by: ASRM Office of Public Affairs
Published in ASRM Press Release
HIGHLIGHTS FROM THE INTERNATIONAL FEDERATION OF FERTILITY SOCIETIES 21st WORLD CONGRESS ON FERTILITY AND STERILITY AND THE 69th ANNUAL MEETING OF THE AMERICAN SOCIETY FOR REPRODUCTIVE MEDICINE
Boston, MA – Research presented at the International Federation of Fertility Societies/American Society for Reproductive Medicine meeting showed that finances were a leading concern of patients undergoing In Vitro Fertilization (IVF) procedures.
Only a small minority of the world’s population is assured free or reduced cost access to infertility treatments. An IVF program in Brazil surveyed more than 5000 patients and asked them which of the following was their main concern about undergoing IVF: financial, multiple gestation, malformation of the offspring, social prejudice, religion or supernumerary embryos. An overwhelming majority (82.6%) identified financial concerns as their primary worry.
Dr. Richard Kennedy, Secretary General of the IFFS said, “Those who want children and can’t have them undergo great heartache. Infertility is a disease, and should be treated in the same way as any other disease by health services and insurance plans. Yes, it can often be expensive in the short term, but many studies show that the payback to society from successful infertility treatment more than justifies the initial outlay.”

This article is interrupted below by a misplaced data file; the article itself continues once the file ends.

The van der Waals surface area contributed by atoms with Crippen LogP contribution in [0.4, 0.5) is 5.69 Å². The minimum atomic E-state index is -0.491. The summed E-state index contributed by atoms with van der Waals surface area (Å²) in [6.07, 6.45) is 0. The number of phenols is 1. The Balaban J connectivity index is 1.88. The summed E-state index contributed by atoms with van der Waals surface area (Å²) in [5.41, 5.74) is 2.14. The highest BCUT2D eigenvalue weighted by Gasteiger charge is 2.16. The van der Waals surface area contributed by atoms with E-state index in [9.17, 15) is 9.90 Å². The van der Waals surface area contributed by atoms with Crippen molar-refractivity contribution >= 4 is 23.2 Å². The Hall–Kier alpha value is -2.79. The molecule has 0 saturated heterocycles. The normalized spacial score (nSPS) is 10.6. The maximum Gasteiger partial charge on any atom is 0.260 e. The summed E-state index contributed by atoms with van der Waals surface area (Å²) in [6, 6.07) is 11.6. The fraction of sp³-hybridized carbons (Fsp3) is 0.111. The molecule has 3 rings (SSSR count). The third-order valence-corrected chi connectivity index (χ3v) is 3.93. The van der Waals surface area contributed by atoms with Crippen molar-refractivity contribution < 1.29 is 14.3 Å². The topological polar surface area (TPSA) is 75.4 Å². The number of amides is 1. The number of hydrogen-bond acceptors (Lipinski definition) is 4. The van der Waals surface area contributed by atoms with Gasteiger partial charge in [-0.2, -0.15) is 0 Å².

O-215 Main Concerns Regarding In Vitro Fertilization Techniques: Result of a Website Survey
A Iconelli, Jr et al
Representing more than 50 fertility societies from around the globe, the International Federation of Fertility Societies (IFFS) is the world’s principal international fertility organization. The IFFS was founded in 1951, and held its first congress in New York in 1953. The IFFS mission is to stimulate basic and clinical research, disseminate education and encourage superior clinical care of patients in infertility and reproductive medicine. Website: http://www.iffs-reproduction.org/
The American Society for Reproductive Medicine, founded in 1944, is an organization of more than 7,000 physicians, researchers, nurses, technicians and other professionals dedicated to advancing knowledge and expertise in reproductive biology. Affiliated societies include the Society for Assisted Reproductive Technology, the Society for Male Reproduction and Urology, the Society for Reproductive Endocrinology and Infertility, the Society of Reproductive Surgeons and the Society of Reproductive Biologists and Technologists.